Iâ€™m in the process of designing a simple 3kW steam engine for both a combined heat-and-power gasifier system and our solar power generator system. I canâ€™t help but think about the future possibility of small-scale steam power for both stationary and mobile steam power applications.
In absence of a really suitable open source 3D CAD program, I downloaded a free trial version of Alibre Design Xpress 3D solid modeling software – to do a basic 3D model of the engine we’re building, for which we have a $250 bill of materials:
The basic concept is – as mentioned in a previous post – a high performance modern steam engine of 20% efficiency can be made without much technical difficulty. Remember that our present solar turbine design requires only 5% efficiency to become feasible.
Moreover, a simple direct coupling of the steam engine to a linear hydraulic pump –
means that you have a super-simple hydraulic power source for devices like our open source tractor, LifeTrac. This brings LifeTrac much closer to the reality of being powered by high performance, modern steam – via local production. As such, LifeTrac would become integrated into the local agricultural ecology – capable of being powered by a gasifier or pyrolysis oil from local biomass.
Now I’m busy on the standard steam engine of the 3D drawing above – so if you want to see the latter hydraulic pump hybrid come to reality sooner rather than later – contact us right now and let’s start talking about fabrication. By the way, there is a resurgence of interest in such hydraulic drive in the mainstream economy.
Stationary biomass power in most temperate areas has a lot of potential and can be quite sustainable if done properly. In particular I am attracted to the idea of developing a fully integrated gasifier, flash boiler, steam electrical generator. The design could be broken done into three different processes.
- Combustion: Combustion would be done in a two-stage process known as gasification. In the first stage a minimal amount of air and heat are combined to generate wood gas, in the second stage a full amount of air is delivered and combustion is completed. This process is cleaner and has the added benefit of generating a char that is much higher in carbon an is claimed to be highly beneficial for soil.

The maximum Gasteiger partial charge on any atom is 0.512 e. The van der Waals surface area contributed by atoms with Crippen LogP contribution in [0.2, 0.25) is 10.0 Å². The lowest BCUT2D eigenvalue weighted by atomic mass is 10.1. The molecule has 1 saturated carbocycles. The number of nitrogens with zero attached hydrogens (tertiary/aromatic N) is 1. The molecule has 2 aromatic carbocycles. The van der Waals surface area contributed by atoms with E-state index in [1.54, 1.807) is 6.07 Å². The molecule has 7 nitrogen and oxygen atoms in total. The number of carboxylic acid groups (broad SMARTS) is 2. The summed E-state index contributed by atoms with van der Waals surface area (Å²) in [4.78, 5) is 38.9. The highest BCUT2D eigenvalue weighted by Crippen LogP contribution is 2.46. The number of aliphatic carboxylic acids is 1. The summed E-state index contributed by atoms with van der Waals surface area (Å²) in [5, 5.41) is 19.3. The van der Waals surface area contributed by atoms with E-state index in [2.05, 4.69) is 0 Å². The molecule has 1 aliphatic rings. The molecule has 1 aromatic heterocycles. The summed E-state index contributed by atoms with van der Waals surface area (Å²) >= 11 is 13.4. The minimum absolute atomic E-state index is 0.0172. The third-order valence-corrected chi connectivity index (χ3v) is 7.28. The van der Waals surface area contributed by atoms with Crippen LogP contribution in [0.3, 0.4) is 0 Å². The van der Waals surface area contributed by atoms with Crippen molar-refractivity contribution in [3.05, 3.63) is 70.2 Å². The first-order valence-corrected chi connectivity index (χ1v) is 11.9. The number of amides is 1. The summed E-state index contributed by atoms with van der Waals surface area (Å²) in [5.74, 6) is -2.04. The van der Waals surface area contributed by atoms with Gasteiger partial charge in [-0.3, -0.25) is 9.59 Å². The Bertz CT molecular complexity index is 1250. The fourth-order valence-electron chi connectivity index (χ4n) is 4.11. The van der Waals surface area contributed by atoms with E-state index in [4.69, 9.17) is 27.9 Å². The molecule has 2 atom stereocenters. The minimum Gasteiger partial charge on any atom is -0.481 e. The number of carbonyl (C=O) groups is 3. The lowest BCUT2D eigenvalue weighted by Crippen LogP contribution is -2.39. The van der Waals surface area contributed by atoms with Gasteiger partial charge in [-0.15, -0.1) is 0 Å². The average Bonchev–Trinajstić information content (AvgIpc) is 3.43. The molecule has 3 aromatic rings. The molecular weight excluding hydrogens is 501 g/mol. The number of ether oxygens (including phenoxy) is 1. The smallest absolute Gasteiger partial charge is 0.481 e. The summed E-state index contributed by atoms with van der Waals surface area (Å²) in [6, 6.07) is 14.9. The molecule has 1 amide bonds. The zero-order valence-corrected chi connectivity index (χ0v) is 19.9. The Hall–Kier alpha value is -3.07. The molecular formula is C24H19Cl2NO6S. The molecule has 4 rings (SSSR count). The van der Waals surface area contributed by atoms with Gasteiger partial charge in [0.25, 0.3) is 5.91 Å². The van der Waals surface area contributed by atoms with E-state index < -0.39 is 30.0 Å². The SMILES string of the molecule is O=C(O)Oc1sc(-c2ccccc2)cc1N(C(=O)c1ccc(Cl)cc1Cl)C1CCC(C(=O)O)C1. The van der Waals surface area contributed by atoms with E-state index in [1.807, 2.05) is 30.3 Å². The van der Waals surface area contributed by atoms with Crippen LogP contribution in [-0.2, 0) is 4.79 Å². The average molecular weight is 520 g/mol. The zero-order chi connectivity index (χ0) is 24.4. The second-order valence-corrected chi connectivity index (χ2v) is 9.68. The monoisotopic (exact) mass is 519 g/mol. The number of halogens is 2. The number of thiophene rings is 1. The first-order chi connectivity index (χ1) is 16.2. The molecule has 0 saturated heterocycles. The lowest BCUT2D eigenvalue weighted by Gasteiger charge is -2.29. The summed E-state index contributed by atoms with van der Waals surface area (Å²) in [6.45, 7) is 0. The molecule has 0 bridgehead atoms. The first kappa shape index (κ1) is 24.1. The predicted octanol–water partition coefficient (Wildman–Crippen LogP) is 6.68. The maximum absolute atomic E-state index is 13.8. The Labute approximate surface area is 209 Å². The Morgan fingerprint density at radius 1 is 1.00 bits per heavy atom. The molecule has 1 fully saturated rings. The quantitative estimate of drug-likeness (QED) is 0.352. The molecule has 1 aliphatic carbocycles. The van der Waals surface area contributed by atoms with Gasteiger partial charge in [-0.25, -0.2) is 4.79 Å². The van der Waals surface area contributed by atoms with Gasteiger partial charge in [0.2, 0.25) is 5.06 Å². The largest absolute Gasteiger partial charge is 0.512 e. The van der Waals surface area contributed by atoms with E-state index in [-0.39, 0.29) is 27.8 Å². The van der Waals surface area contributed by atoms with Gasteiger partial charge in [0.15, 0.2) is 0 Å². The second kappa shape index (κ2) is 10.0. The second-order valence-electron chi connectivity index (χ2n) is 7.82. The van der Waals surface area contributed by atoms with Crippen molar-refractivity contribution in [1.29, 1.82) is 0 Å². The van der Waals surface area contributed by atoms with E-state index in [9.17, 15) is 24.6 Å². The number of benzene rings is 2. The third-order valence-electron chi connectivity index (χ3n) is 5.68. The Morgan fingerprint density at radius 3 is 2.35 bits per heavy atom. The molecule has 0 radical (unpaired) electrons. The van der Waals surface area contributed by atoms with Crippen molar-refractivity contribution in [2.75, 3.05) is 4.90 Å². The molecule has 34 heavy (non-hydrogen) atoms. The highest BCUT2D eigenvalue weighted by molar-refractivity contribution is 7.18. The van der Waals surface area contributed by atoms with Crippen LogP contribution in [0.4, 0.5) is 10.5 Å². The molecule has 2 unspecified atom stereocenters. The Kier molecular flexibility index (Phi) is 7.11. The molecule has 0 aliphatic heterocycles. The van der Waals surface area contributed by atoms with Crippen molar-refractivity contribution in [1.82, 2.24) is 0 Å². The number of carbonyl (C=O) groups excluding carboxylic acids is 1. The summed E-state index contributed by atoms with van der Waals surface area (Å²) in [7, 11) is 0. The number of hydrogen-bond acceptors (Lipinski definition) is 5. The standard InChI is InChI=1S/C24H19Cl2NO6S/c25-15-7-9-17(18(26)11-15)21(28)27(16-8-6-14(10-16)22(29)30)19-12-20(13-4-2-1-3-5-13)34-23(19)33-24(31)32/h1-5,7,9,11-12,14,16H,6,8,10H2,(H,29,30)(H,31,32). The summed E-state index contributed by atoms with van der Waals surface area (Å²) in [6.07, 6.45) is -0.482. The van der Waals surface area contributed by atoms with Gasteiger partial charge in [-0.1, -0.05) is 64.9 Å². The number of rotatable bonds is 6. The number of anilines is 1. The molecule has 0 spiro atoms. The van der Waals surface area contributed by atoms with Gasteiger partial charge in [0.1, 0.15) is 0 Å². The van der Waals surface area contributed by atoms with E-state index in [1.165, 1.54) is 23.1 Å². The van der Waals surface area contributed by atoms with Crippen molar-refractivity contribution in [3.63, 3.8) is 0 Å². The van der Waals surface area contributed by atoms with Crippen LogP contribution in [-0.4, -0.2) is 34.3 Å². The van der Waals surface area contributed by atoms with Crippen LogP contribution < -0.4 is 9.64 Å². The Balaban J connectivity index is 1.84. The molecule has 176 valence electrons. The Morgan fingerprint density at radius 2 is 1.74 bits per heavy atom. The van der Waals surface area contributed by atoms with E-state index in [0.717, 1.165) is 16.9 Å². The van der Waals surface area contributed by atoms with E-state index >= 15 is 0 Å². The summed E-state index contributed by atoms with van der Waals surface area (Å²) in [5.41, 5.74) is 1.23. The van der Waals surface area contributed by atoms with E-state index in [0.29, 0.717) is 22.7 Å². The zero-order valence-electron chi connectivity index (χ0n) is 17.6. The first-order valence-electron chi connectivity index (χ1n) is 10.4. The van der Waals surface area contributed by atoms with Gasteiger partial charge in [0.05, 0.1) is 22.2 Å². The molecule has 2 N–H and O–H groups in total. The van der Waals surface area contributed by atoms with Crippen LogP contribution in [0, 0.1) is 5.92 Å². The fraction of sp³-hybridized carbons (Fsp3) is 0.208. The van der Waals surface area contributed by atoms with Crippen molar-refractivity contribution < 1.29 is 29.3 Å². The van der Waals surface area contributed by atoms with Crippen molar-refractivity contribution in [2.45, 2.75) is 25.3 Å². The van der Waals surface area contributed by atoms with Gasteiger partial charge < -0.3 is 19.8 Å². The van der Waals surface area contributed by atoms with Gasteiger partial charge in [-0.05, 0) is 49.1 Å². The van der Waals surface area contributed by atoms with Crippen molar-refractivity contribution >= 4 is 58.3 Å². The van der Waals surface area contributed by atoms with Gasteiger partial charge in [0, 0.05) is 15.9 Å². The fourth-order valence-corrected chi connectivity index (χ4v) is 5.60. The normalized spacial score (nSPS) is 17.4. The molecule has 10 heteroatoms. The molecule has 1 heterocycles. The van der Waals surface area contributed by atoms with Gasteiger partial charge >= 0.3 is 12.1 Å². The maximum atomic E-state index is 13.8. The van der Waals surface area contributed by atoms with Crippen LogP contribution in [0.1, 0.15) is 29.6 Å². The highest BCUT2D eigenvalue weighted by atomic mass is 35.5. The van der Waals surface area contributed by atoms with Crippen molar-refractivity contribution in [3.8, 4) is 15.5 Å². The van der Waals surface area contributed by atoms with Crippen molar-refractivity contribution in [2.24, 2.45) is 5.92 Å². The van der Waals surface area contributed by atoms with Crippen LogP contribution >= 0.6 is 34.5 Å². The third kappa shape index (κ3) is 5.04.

- Steam Generation: The next stage is where heat is transferred from combustion to the flash boiler. Here the hot portion of the flame is in close proximity to the end of the monotube flash boiler and produces high temp steam. As the combustion air is driven up and out it passes over the incoming tubes and warms the water before it is heated into steam.
- Steam Power conversion: The last main process occurs in the steam engine, here the steam is expanded against a cylinder which is driving a generator AC or DC or else doing mechanical work. The steam is then exhausted into the condenser. The condenser is also a large 500-1000gallon thermal storage tank for hot water and space heat. Finally the condensed steam is pump as water back into the monotube flash boiler to go through another cycle.
Here is a diagram of the process I am proposing.
In summary with the cogeneration of electricity or mechanical work and heat all energy from the biomass is used. Additionally the clean combustion process produces little to no emissions typical of biomass combustion and furthermore even produces a very useful agricultural component known as biochar.
For mobile applications I believe steam may also be due for a renaissance. It is well documented that 1920 steam engine vehicles often beat their gas counterparts in emissions, acceleration, and equaled them on fuel economy. Much less known is that they also were the first vehicle to be driven off of solar thermal energy. In 1915 an inventive Dr. Robert McEleroy used a tank of refinery byproduct to store heat at 900 degrees, from a heat exchanger he was able to produce steam to travel up to 35 miles with his vehicle. So steam does have an interesting vehicle power history, particularly before well refined petrol products arrived (a condition necessary for the internal combustion engine to survive).
So here is an idea I would like to bounce off all creative minds out there. Right now hydraulic hybrid vehicles are receiving a lot of attention as efficient drivetrain choices. One advantage is that the pump can be tuned backwards against a high-pressure accumulator for regenerative braking additionally there is no longer a need for a transmission. So given the advantages of hydraulic drivelines in vehicles and machinery why not design a free piston steam hydraulic pump. In concept it might look like this.
The concept would be quite simple; steam is expanded against a hydraulic cylinder which stores energy in a high pressure accumulator. As the steam loses pressure due to expansion the hydraulic cylinder forces slow the cylinder, by the time the steam cylinder uncovers the exhaust port the steam cylinder is nearly stopped and the pressure on the hydraulic cylinder accelerates the steam cylinder back towards the steam inlet port. Steam is then admitted by either an electronic solenoid valve or a mechanical valve and the cycle starts again. There would also need to be two check valves arranged as shown in the diagram to allow the hydraulic fluid to enter the cylinder from the low-pressure accumulator and also to provide a route back for hydraulic fluid on the compression stroke.
If this simple engine proves itself in concept it seems like a potentially ideal candidate for mobile hydraulic applications both on and off road. It would be mechanically simple, capable of storing some energy for intermittent power bursts (acceleration, initial pulling efforts, ect) and because of lack of crank and block it would have a very high power to weight ratio. Mobile steam power for the 21st century? Weâ€™ll seeâ€¦.